Get to know Avram Mlotek, who has been performing on the Yiddish stage since he was three years old – and has now created the libretto for the world premiere of Amid Falling Walls (Tsvishn Falndike Vent).
Avram Mlotek is a rabbi, cantor, licensed social worker, and author. A Yiddish singer and actor, too (since he was three years old!), Avram grew up in a family learning Yiddish from a very young age – and now he has scripted the libretto for National Yiddish Theatre Folksbiene’s new musical, Amid Falling Walls (Tsvishn Falndike Vent).
“I tease my father, Zalmen, that I learned Yiddish songs from the Holocaust before I ever knew English nursery rhymes,” Avram says. “I grew up with Yiddish songs sung at family and holiday gatherings and commemorations.”
Audiences will be able to experience those songs this November when Amid Falling Walls (Tsvishn Falndike Vent) opens for a limited, four-week run. Songs that vary in style and energy but speak to universal messages of spiritual resistance and hope.
“This musical is inspired by some of my father’s past musical projects, where he spent the last half-century devoted to this body of work of Yiddish music,” Avram says. “The libretto is composed of survivor testimony and poetry; to be able to sing these songs, honor the material and its originators is personally very inspiring as a grandchild of Holocaust survivors.”
Amid Falling Walls celebrates the resilience and hope of those who endured during the Holocaust as portrayed through the power of Yiddish song. The production features material written and performed in ghettos, cabarets, partisan encampments in the forests, concentration camps, and clandestine theaters. It includes firsthand testimony of people living through the Holocaust via their own poetry and music.
Although many of the young men and women in their 20s and 30s who created the remarkable work featured in the production were murdered during World War II, their songs are brought to life in a show that is the first of its kind: the authentic story of resistance and hope through the words and music of those who were there.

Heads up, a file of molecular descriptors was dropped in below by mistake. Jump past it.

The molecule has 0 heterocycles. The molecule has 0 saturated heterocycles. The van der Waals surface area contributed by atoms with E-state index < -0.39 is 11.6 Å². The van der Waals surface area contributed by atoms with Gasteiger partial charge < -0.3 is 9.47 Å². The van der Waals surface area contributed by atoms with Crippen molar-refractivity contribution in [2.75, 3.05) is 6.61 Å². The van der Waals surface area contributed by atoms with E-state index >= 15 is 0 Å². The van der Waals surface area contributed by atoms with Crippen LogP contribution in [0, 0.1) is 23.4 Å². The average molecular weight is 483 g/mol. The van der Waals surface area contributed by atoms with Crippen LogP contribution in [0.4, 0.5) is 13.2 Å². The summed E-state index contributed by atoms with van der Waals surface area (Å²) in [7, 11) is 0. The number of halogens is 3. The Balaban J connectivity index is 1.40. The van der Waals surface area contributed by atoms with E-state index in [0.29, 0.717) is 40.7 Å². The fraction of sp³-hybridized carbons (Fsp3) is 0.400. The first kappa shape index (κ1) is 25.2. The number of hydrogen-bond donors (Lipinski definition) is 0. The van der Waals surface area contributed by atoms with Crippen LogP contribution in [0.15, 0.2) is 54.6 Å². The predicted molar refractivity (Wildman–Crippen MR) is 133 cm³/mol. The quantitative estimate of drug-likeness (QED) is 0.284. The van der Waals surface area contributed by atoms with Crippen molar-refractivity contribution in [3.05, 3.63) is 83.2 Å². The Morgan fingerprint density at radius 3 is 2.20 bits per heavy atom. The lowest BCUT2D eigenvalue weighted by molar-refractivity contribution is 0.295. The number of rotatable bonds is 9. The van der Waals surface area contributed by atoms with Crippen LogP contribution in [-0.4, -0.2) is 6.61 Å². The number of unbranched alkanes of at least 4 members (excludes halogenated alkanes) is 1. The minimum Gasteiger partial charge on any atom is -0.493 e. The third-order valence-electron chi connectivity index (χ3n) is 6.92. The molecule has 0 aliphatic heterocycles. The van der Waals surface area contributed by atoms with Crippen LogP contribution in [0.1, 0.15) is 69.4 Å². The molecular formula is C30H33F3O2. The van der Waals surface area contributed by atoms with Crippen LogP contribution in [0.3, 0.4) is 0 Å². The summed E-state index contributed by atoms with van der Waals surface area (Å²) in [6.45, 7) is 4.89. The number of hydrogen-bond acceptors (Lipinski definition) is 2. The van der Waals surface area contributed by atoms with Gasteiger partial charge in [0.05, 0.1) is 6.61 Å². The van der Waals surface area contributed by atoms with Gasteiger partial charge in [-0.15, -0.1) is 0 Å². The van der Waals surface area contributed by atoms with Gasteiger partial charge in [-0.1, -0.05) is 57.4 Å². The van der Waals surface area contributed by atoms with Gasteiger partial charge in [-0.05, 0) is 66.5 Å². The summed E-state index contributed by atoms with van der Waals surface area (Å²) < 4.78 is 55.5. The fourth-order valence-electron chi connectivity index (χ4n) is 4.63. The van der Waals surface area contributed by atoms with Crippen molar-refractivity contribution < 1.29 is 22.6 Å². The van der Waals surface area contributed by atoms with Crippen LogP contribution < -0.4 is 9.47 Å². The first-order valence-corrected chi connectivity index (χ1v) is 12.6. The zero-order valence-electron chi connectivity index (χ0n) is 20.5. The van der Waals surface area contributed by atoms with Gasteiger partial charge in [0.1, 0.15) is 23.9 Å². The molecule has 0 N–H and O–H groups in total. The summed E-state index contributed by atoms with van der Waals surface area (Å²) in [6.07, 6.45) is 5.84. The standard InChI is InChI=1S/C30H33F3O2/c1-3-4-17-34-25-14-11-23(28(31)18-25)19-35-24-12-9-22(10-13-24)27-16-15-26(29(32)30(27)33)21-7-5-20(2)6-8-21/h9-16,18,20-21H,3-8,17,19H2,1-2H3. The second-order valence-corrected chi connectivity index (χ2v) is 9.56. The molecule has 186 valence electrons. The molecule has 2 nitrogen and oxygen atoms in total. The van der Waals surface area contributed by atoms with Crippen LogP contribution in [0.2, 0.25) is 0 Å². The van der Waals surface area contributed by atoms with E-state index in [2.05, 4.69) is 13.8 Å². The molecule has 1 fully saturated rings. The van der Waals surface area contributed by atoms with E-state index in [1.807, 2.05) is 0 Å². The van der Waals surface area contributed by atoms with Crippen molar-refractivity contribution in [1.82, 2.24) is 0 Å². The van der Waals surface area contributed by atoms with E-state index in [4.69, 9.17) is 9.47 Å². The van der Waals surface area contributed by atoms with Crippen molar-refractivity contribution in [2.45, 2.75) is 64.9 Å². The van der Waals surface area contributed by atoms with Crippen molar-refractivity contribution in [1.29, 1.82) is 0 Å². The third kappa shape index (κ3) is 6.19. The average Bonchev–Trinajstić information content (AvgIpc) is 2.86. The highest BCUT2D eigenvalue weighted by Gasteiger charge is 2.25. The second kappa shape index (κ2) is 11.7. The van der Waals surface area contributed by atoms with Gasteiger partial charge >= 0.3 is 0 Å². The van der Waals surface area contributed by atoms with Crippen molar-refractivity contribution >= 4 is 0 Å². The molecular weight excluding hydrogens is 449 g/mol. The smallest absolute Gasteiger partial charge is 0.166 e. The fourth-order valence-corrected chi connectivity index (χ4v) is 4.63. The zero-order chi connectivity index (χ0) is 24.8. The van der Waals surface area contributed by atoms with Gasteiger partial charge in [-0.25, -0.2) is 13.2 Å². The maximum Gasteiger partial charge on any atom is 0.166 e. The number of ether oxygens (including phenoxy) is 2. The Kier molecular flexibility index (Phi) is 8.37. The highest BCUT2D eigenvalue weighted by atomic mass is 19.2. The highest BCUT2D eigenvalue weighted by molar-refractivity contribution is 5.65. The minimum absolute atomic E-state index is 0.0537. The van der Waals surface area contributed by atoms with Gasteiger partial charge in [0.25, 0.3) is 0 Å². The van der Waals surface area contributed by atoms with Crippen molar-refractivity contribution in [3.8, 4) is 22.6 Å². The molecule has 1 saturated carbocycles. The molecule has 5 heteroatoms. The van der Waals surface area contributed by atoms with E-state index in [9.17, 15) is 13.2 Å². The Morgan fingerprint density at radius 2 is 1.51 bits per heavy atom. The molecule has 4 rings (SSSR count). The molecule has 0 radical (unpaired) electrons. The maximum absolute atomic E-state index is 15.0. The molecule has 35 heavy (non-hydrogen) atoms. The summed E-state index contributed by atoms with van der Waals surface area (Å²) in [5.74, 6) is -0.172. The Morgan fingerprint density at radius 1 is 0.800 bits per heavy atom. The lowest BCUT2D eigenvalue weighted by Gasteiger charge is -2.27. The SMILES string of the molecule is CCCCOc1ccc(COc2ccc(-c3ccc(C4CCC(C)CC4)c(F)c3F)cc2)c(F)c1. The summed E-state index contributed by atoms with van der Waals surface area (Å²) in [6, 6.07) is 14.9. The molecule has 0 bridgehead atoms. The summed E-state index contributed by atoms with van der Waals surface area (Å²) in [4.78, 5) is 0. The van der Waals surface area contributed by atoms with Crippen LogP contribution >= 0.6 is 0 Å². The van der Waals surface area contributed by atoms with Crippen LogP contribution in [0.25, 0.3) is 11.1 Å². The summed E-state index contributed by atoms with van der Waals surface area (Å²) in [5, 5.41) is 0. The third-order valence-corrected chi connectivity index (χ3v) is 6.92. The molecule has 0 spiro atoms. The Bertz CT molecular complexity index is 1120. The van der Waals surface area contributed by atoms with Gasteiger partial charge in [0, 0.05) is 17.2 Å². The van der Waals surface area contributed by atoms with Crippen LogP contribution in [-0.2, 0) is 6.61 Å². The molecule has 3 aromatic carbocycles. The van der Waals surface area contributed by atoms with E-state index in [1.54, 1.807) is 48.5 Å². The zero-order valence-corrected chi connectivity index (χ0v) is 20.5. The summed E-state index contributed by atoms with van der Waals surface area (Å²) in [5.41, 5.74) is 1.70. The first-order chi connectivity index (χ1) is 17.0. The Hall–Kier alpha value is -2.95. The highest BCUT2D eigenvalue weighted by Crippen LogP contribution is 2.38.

Many of the songs were curated by Shmerke Kaczerginski, a Yiddish-speaking poet, musician, writer, partisan fighter, and cultural activist who made it his mission to collect songs of the Holocaust.
“There have been other collectors, but Shmerke was the first and the most comprehensive collector who traveled to Displaced Persons camps, hotels, and hostels, wherever he could interview a survivor. My grandmother was a music archivist at YIVO and a columnist for the Forward for more than 50 years. She and my great aunt Malke Gottlieb compiled an anthology of Yiddish songs of the Holocaust, many of which came from Shmerke’s collection. Theirs was the first collection of Yiddish songs of the Holocaust translated into English. As a family, we would sit around her piano in the Bronx and sing these songs.”
The passages in those songs speak of perseverance, of hope amid the horror, moments that resonate throughout the darkest of times, even now as we bear witness to global atrocities.
“The fact that people were able to create art and write music and poetry and engage with their humanity in the most raw way – that to me is the resistance of the spirit, even if the songs sometimes describe the most atrocious circumstances,” Avram says. “Sometimes the songs are outspoken in their contempt for their oppressors; other times they are lullabies, love songs, songs of comfort, songs that depict the terror of their daily lives. But the songs ultimately reflect the raw human need to speak out and sing out.”
“We often focus more on how Jews died and not on how Jews lived, whether before or during the war,” Avram continues. “These songs often show the spiritual resistance that existed. The idea that people resisted in a variety of ways. The countless people who sang these songs are not around anymore, but to be able to hear these songs again and share them with the world brings honor to the memory of those we lost, and I hope it inspires all of us to speak out against antisemitism as well.”
Avram adds what he hopes audiences will experience when seeing Amid Falling Walls, “The Hasidic rabbis teach that song is prayer. I pray people can emerge from the theater moved and inspired by this new work.”